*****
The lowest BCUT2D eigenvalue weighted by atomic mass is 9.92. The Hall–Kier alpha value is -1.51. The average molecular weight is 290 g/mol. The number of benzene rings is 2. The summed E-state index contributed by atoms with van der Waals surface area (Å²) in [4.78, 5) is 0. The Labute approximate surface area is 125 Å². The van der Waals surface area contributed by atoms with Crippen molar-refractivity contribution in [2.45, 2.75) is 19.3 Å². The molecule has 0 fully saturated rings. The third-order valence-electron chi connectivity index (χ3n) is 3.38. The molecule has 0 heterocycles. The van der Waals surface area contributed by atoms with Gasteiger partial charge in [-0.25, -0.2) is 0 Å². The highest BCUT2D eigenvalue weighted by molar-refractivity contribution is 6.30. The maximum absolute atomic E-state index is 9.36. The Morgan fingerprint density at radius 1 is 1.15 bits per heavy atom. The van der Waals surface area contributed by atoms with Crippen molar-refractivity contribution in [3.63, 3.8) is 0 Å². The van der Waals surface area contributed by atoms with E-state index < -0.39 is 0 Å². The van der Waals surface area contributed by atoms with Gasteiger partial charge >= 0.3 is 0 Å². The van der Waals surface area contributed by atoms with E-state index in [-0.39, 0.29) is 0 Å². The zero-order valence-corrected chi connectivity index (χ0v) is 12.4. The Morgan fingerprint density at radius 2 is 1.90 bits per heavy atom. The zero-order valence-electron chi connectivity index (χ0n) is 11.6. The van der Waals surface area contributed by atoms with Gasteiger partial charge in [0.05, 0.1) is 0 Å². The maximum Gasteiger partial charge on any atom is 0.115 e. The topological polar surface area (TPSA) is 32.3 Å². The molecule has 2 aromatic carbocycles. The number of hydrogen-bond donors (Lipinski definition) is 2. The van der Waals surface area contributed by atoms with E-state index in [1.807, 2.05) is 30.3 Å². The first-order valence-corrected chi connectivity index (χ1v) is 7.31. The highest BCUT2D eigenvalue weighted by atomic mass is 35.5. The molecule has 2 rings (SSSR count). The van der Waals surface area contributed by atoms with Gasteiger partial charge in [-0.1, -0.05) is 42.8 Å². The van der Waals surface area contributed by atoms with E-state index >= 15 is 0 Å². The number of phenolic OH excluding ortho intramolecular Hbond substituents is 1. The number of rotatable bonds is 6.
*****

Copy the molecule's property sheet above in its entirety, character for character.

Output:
The lowest BCUT2D eigenvalue weighted by atomic mass is 9.92. The Hall–Kier alpha value is -1.51. The average molecular weight is 290 g/mol. The number of benzene rings is 2. The summed E-state index contributed by atoms with van der Waals surface area (Å²) in [4.78, 5) is 0. The Labute approximate surface area is 125 Å². The van der Waals surface area contributed by atoms with Crippen molar-refractivity contribution in [2.45, 2.75) is 19.3 Å². The molecule has 0 fully saturated rings. The third-order valence-electron chi connectivity index (χ3n) is 3.38. The molecule has 0 heterocycles. The van der Waals surface area contributed by atoms with Gasteiger partial charge in [-0.25, -0.2) is 0 Å². The highest BCUT2D eigenvalue weighted by molar-refractivity contribution is 6.30. The maximum absolute atomic E-state index is 9.36. The Morgan fingerprint density at radius 1 is 1.15 bits per heavy atom. The van der Waals surface area contributed by atoms with Crippen molar-refractivity contribution in [3.63, 3.8) is 0 Å². The van der Waals surface area contributed by atoms with E-state index < -0.39 is 0 Å². The van der Waals surface area contributed by atoms with Gasteiger partial charge >= 0.3 is 0 Å². The van der Waals surface area contributed by atoms with E-state index in [-0.39, 0.29) is 0 Å². The zero-order valence-corrected chi connectivity index (χ0v) is 12.4. The Morgan fingerprint density at radius 2 is 1.90 bits per heavy atom. The zero-order valence-electron chi connectivity index (χ0n) is 11.6. The van der Waals surface area contributed by atoms with Gasteiger partial charge in [0.05, 0.1) is 0 Å². The maximum Gasteiger partial charge on any atom is 0.115 e. The topological polar surface area (TPSA) is 32.3 Å². The molecule has 2 aromatic carbocycles. The number of hydrogen-bond donors (Lipinski definition) is 2. The van der Waals surface area contributed by atoms with E-state index in [1.807, 2.05) is 30.3 Å². The first-order valence-corrected chi connectivity index (χ1v) is 7.31. The highest BCUT2D eigenvalue weighted by atomic mass is 35.5. The molecule has 2 rings (SSSR count). The van der Waals surface area contributed by atoms with Gasteiger partial charge in [-0.1, -0.05) is 42.8 Å². The van der Waals surface area contributed by atoms with E-state index >= 15 is 0 Å². The number of phenolic OH excluding ortho intramolecular Hbond substituents is 1. The number of rotatable bonds is 6.